The Malaysia-Singapore Second Crossing falls under Linkedua (M) Bhd; the Butterworth-Kulim Expressway under Konsortium Lebuh Raya Butterworth-Kulim Sdn Bhd; and lastly, the first Penang Bridge under Penang Bridge Sdn Bhd.

All of PLUS Malaysia’s concessions end in December 2038.

While little is known about Abu Sahid’s property forays as most of his companies are privately held, Maju Holdings owns a subsidiary — Maju Assets Sdn Bhd — that has strategic land banks in Johor and Melaka with a total gross development value in excess of RM4 billion. In Ulu Tiram, Johor, Maju Holdings has a 1,000-acre development that includes an international standard, 18-hole golf course designed by Greg Norman.

Another unit — ASM Development Sdn Bhd — has commenced the development of an integrated township on 200 acres in Kemaman, Terengganu, that is known as Bandar Baru Bukit Mentok. It is also building medium-cost apartments in Bukit Saujana, Johor. Also under the Maju Holdings banner is ASM Green Sdn Bhd, which operates the Sungai Layang Estate, a 481.04ha oil palm plantation.

“If I didn’t have land [in these places], I wouldn’t buy the highway. In Johor alone, I have more than 1,000 acres. I have lots of land, in many places … Even with a few parcels, we can build a township … you can do a lot of things; you can add value, the country will prosper, you can build haulage warehousing facilities.

“UEM has not done this. Why haven’t they? You have 1,000km, you can build a haulage warehouse in the middle, you can build a distribution network, but they (UEM and EPF) don’t think like businessmen; they are professionals … There’s a lot that can be done with this highway. You can build so many things. These people don’t even have an idea of how to do it.

“When the government asks you to build a highway, you don’t just build a highway, you have to develop all the property around it. Look at Australia, look at America.

“You need a distribution network, you need a highway to move things [around]. You can coordinate with developers to build property, there’s so many things you can do,” says Abu Sahid.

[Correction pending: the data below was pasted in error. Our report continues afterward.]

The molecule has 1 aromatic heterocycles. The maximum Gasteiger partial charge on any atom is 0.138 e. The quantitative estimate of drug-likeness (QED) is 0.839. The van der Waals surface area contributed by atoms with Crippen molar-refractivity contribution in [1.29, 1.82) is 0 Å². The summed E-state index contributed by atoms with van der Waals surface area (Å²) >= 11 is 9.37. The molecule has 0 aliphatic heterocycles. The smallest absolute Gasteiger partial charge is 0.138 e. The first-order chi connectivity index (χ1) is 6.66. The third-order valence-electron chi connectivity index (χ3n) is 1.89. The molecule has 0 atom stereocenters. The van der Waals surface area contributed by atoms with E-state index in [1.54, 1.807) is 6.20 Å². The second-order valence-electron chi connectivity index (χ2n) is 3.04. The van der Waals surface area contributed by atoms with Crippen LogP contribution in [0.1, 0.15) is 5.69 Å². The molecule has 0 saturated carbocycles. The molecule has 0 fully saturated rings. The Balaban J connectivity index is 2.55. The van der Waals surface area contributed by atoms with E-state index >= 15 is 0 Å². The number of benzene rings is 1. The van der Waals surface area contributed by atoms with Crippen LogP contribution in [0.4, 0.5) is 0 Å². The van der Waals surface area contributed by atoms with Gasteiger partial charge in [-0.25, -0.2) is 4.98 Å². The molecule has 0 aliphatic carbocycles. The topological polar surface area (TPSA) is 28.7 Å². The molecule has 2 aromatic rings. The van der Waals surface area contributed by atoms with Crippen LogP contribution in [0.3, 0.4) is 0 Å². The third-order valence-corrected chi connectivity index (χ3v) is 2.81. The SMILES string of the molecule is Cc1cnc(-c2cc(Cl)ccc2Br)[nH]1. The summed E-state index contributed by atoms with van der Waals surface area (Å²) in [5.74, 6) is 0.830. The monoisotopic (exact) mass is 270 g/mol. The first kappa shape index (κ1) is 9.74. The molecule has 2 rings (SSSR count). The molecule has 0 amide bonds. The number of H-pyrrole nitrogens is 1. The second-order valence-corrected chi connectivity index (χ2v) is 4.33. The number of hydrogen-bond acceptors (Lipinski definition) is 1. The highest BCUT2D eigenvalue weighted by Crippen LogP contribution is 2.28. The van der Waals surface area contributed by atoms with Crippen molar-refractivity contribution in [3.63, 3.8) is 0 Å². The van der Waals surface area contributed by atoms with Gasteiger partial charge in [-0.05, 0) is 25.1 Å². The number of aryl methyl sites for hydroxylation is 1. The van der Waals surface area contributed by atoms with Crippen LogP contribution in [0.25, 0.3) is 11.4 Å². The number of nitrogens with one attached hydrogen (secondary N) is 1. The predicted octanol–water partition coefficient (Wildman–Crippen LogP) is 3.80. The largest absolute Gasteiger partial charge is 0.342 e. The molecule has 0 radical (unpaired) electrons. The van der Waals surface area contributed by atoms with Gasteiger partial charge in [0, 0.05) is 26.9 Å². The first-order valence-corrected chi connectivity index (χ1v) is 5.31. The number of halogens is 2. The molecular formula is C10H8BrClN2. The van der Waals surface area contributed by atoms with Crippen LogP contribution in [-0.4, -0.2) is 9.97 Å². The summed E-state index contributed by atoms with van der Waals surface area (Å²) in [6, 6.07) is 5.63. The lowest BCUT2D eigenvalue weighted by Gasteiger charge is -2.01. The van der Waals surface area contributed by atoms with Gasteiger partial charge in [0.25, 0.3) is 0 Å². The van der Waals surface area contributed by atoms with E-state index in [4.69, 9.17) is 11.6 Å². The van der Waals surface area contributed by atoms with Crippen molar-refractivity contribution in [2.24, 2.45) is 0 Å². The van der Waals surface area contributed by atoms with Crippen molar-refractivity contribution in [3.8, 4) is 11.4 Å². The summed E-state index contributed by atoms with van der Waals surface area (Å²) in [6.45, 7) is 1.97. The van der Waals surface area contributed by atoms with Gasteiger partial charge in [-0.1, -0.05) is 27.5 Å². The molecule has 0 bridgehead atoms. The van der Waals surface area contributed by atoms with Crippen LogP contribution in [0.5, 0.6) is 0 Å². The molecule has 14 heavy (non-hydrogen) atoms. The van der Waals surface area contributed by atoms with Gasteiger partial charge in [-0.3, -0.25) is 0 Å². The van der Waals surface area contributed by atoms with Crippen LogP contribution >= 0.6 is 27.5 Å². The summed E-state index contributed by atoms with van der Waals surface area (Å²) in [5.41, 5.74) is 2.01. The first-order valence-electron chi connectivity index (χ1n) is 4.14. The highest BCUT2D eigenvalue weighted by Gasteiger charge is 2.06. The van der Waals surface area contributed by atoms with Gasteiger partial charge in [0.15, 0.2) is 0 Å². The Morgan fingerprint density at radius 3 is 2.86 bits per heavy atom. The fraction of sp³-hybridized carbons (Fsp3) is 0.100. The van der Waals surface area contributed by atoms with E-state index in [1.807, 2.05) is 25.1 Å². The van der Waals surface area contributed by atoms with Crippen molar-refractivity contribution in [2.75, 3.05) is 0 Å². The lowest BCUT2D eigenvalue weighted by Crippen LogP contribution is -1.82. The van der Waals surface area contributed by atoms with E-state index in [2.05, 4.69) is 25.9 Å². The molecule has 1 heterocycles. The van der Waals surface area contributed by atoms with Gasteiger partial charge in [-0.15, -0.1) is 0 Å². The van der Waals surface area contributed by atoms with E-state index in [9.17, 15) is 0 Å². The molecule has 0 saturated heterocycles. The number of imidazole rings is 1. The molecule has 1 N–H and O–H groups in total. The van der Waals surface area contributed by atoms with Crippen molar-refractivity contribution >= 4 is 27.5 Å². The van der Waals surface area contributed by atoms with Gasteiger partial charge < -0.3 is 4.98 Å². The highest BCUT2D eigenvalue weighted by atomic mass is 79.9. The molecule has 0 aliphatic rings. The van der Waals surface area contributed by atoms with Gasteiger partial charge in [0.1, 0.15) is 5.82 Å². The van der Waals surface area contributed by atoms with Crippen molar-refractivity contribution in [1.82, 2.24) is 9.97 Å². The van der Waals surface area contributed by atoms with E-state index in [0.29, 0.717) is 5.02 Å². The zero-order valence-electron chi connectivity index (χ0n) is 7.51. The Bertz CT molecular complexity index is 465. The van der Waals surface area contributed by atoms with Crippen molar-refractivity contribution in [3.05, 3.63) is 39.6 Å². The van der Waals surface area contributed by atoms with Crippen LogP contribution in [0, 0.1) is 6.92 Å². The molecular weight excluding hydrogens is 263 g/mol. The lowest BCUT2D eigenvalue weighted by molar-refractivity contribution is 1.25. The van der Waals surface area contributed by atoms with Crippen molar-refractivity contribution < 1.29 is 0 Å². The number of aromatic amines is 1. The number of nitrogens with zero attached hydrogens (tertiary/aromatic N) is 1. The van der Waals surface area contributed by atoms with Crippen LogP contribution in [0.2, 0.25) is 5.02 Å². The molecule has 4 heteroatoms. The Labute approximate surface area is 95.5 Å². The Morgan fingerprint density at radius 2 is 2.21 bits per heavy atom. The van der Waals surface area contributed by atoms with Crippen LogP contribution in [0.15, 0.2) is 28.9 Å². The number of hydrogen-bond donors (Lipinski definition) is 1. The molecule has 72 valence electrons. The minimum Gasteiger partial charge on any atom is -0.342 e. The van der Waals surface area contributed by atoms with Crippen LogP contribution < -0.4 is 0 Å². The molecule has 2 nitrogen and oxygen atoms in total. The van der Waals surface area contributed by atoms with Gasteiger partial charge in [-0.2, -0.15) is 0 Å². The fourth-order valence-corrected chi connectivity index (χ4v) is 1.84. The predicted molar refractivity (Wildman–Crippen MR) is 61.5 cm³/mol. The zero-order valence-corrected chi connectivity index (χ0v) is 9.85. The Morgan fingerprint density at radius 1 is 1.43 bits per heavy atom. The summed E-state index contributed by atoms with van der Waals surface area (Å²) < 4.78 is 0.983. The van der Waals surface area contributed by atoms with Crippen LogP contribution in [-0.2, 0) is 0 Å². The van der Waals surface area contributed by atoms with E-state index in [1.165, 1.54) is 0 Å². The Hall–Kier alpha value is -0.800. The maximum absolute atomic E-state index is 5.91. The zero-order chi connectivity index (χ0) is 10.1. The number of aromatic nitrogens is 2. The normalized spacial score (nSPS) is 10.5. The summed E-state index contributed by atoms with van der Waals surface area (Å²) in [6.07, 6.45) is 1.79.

In short, the businessman feels UEM and EPF have not exploited PLUS’ true potential. And he could, once he takes over.

In November 2011, PLUS became the holding company for the five highway concessions after UEM and EPF forked out RM23 billion and privatised the company, taking it off the local bourse.

A filing with the Companies Commission of Malaysia reveals that in its financial year ended Dec 31, 2015, PLUS registered an after-tax profit of RM23.12 million on revenue of RM4.17 billion. It paid out RM815 million to its parent Khazanah that year.

In FY2015, PLUS had non-current assets of RM30.22 billion and current assets of RM3.26 billion. On the other side of the balance sheet, it had non-current liabilities of RM31.27 billion and current liabilities of RM1.56 billion.

Over the past five years, other than an after-tax loss of almost RM6 million in FY2012, PLUS’ after-tax profit has ranged from RM21.35 million (FY2011) to RM62.39 million (FY2013).

It paid its shareholders, UEM and EPF, some RM2.85 billion in dividends during the period.

For comparison, Lingkaran Trans Kota Bhd (Litrak) posted a net profit of RM221 million in its financial year ended March 31, 2017 (FY2017) compared with RM174.1 million the year before. Its revenue came in higher at RM534 million in FY2017 compared with RM416.2 million previously.

Litrak wholly owns Lingkaran Trans Kota Sdn Bhd, the concessionaire for the 40km Damansara-Puchong Highway, and a 50% stake in Sistem Penyuraian Trafik KL Barat Sdn Bhd, which is the concessionaire for the 26.5km Western Kuala Lumpur Traffic Dispersal Scheme (SPRINT highway).

Some quarters may not find this a fair comparison because Litrak’s toll roads are in the city, which means traffic volume would be higher. But it cannot be denied that the PLUS highway and the Penang Bridge see significant interstate traffic.